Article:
See also[edit]


References[edit]

  1. ^ a b Brooklyn Fairchild Sons, p. 63.
  2. ^ a b "Grove Church Cemetery Hudson County, New Jersey". Interment.net: Cemetery Records Online. Clear Digital Media, Inc. 1997–2010. Retrieved September 22, 2010. 
  3. ^ a b c d e Winfield, p. 388.
  4. ^ a b c d e f United States Cremation Company, et al., p. 8.
  5. ^ Inskeep, p. 228.
  6. ^ a b c d e National Board of Health, p. 202.
  7. ^ Hagstrom Map, Hudson County.
  8. ^ Leonard, p. 40.
  9. ^ Wilson, et al, p. 42
  10. ^ State Dept. of Health, p. 234.
  11. ^ a b Harvey, p. 135.
  12. ^ "Grove Church Cemetery - North Bergen". New Jersey Civil War Gravestones. 2003–2010. Retrieved 22 September 2010. 
  13. ^ a b Loboguerrero, Cristina (September 3, 2007). "A cemetery for the living". Voices that must be heard. New York Community Media Alliance. Retrieved 23 September 2010. 
  14. ^ a b c Hague, Jim (September 2, 2007). "Dozens of immigrants hiding in cemetery Vagrants say they have nowhere to live besides North Bergen graveyard". Hudson Reporter. Retrieved 23 September 2010. 
  15. ^ a b Hague, Jim (September 25, 2007). "Chasing them away Police conduct sweeps of vagrants living in cemetery". Hudson Reporter. Retrieved 23 September 2010. 
  16. ^ a b Wooldridge, Frosty (September 10, 2008). "Illegal Aliens Following Americans to their Graves". News with Views. Retrieved 23 September 2010. 
  17. ^ Grassby, p. 10.
  18. ^ Dodge, Russ (February 3, 2001). "William Hexamer". Find a Grave. Retrieved September 22, 2010. 

Sources[edit]

  • Brooklyn Fairchild Sons (2010). "Grove Church Cemetery". Fairchild Cemetery Manual a Reliable Guide to the Cemeteries of Greater New York and Vicinity. General Books LLC. p. 202. ISBN 1-152-90435-3.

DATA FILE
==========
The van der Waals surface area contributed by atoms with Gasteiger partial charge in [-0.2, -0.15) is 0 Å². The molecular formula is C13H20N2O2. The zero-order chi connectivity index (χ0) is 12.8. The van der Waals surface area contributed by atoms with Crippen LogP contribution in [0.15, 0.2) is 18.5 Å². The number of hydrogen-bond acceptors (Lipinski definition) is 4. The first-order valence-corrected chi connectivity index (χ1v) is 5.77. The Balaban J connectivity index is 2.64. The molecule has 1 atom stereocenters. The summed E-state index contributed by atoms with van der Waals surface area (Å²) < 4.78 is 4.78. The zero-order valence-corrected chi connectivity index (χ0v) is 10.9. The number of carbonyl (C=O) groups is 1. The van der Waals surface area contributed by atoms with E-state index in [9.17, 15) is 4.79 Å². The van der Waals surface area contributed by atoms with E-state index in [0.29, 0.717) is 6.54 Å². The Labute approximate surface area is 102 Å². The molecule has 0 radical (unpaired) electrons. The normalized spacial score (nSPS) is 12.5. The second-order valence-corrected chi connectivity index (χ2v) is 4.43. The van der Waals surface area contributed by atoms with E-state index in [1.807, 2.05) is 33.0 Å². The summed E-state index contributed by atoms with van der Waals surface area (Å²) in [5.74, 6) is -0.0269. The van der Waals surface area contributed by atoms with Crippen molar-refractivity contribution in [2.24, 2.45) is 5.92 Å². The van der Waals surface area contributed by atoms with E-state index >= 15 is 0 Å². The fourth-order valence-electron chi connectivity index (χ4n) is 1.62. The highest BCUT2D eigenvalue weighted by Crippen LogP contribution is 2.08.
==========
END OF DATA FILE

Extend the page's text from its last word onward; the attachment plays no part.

• Grassby, Richard B. (1994). Ship, sea & sky: the marine art of James Edward Buttersworth. Rizzoli. p. 128. ISBN 0-8478-1805-5. 
  • Hagstrom Map (2008). Hudson County New Jersey Street Map. Hagstrom Map Company, Inc. ISBN 0-88097-763-9. 
  • Harvey, Cornelius Burnham (1900). Genealogical history of Hudson and Bergen counties, New Jersey. New Jersey Genealogical Publishing Co. p. 617. ISBN 0-7884-0424-5. 
  • Inskeep, Carolee (1998). "New York City Metropolitan Area Cemeteries". The graveyard shift: a family historian's guide to New York City cemeteries. Ancestry Publishing. p. 296. ISBN 0-916489-89-2. 
  • Leonard, J. H. (1901). The Leonard Manual of the Cemeteries of New York and Vicinity. BiblioBazaar, LLC. p. 148. ISBN 1-115-04459-1. 
  • National Board of Health (1879). "Cemeteries and Burials". Annual report of the National Board of Health, 1879-1885. Government Printing Office. p. 477. 
  • State Dept. of Health, New Jersey. Board of Health (1898). "Annual report". New Jersey. Board of Health: 392. OCLC 1759842. 
  • United States Cremation Company, New York Cremation Society, Manhattan Cremation and President Society (1894). "The Urn" 3. Louis Lange. p. 12. OCLC 10983514. 
  • Wilson, James Grant; Fiske, John (1889). "Appleton's cyclopædia of American biography". D. Appleton and company. OCLC 5205626. 
  • Winfield, Charles Hardenburg (1874). "History of the county of Hudson, New Jersey: from its earliest settlement to the present time". Kennard & Hay Stationery M'fg and Print. Co. p. 568. OCLC 426912. 

Further reading[edit]

  • Taylor, Benjamin Cook (1857). "History of the Reformed Dutch Church at New Durham". Annals of the classis of Bergen, of the Reformed Dutch church and of the churches under its care : including the civil history of the ancient township of Bergen, in New Jersey: 374–385. OCLC 210584471.  - Early Church History, with writings by the pastors 1839-1857.

External links[edit]

Coordinates: 40°47′00″N 74°01′35″W / 40.783248°N 74.026444°W / 40.783248; -74.026444